December 2009

Well that didn’t last long did it?! The regular blogging I mean.  Although you could say that about Christmas.  Just two or three days and it’s all over.  Now it’s that awkward middley bit between Christmas and New Year.  It’s a time I can’t help reflecting on what I have and haven’t done this year.  I’m sorely tempted to succumb to post-Christmas blues and eat only melted cheese until New Year’s Eve when some solid carbs will be the order of the day.  Anyway, I hope you all had wonderfully decadent Christmas’ and that Santa brought you heaps of goodies.

I was obviously a very good girl this year, because he brought me a MagiMix and my first Le Creuset  pan.  It’s a cast-iron griddle, super heavy and stern looking.  It demands respect.  I feel safer with it in the house because I know that if someone tried to rob me one firm whack round the head with the Creuset would sort them out. 

Burgurlar bashing aside, both presents received girlish squeals of delight. Most excitingly for you though dearest readers; I was given an amazing camera.

No more blurry shots of my tea! 

Soon all the colourful delights of my culinary adventures will be on display.  I have misplaced the CD to upload them onto my laptop (I’m praying it’s at my parents house) so I am storing up some gorgeous shots of creamy baked spinach, cheesy cottage pie and when the MagiMix arrives (no way I was lugging that massive box on the train) there will be all kinds of cakes, dips and soups to feast your eyes on.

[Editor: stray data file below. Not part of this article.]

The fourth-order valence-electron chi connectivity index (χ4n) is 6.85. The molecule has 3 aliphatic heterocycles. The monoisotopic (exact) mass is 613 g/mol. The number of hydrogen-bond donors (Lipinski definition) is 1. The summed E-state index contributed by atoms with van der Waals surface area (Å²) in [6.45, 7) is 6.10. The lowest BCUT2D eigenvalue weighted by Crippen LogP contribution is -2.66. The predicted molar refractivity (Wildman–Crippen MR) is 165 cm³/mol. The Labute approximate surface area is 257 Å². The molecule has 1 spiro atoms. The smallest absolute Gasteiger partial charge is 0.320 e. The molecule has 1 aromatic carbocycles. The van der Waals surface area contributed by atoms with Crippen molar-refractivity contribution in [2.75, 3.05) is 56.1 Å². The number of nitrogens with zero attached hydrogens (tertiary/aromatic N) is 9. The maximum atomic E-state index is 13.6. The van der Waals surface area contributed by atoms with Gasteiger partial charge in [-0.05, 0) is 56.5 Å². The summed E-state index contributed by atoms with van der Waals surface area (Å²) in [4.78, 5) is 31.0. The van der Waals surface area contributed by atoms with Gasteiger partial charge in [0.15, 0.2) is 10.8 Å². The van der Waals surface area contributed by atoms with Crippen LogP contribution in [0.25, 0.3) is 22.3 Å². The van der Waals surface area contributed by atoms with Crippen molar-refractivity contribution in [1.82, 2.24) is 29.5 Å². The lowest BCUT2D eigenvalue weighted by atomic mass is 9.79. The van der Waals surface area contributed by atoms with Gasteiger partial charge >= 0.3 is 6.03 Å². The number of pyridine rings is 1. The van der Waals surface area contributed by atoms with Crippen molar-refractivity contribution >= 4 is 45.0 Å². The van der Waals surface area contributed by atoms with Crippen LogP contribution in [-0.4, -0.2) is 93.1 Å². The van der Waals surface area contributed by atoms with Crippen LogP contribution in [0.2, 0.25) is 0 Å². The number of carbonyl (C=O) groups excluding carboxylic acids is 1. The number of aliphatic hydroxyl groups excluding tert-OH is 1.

Until then enjoy the rest of the holidays, rave like it’s the end of a decade on Thursday and get ready for some good eating come 2010.


Two posts!  In as many days! No, my computer has not been hijacked by a super-blogger intent on making you chubby.  I’m trying this new thing called blogging regularly. It’s pretty exciting, and I’m only on the second day.  Joining in my mad cap experiment is Julia Smith, who will work up your appetite with her furious ranting.  I’m sure even political-type creatures stop for tea occasionally.

In keeping with our blog-bond, my recipe tonight is dedicated to her.  Red, juicy meat cooked in its own buttery juices; what better way to say I’m one of people! I will not be conquered! (Or, possibly, I’m a steak-loving dictator…mmm…will have to work on my political themed meals).  But for:

Ten Minute Steak


2 sirloin steaks (mine were British, air-dried, from Waitrose so they must be good)

Roseval new potatoes (enough for two – halved)

Green beans (enough for two – trimmed)

Salt and pepper

Butter and olive oil


Season the steaks well, on both sides and leave to come up to room temperature for 10 – 30 minutes.

Put the oven on a low – medium heat, around 100C, you could roast a couple of Portobello mushrooms and tomatoes in here while everything else is cooking.

Put the potatoes on about 15 minutes before you want to eat.

In a large, flat bottom frying pan, heat a good wodge of butter (30g?) and a good splash of olive oil (2 tbsp?).  Get them really hot, until it’s just starting to brown.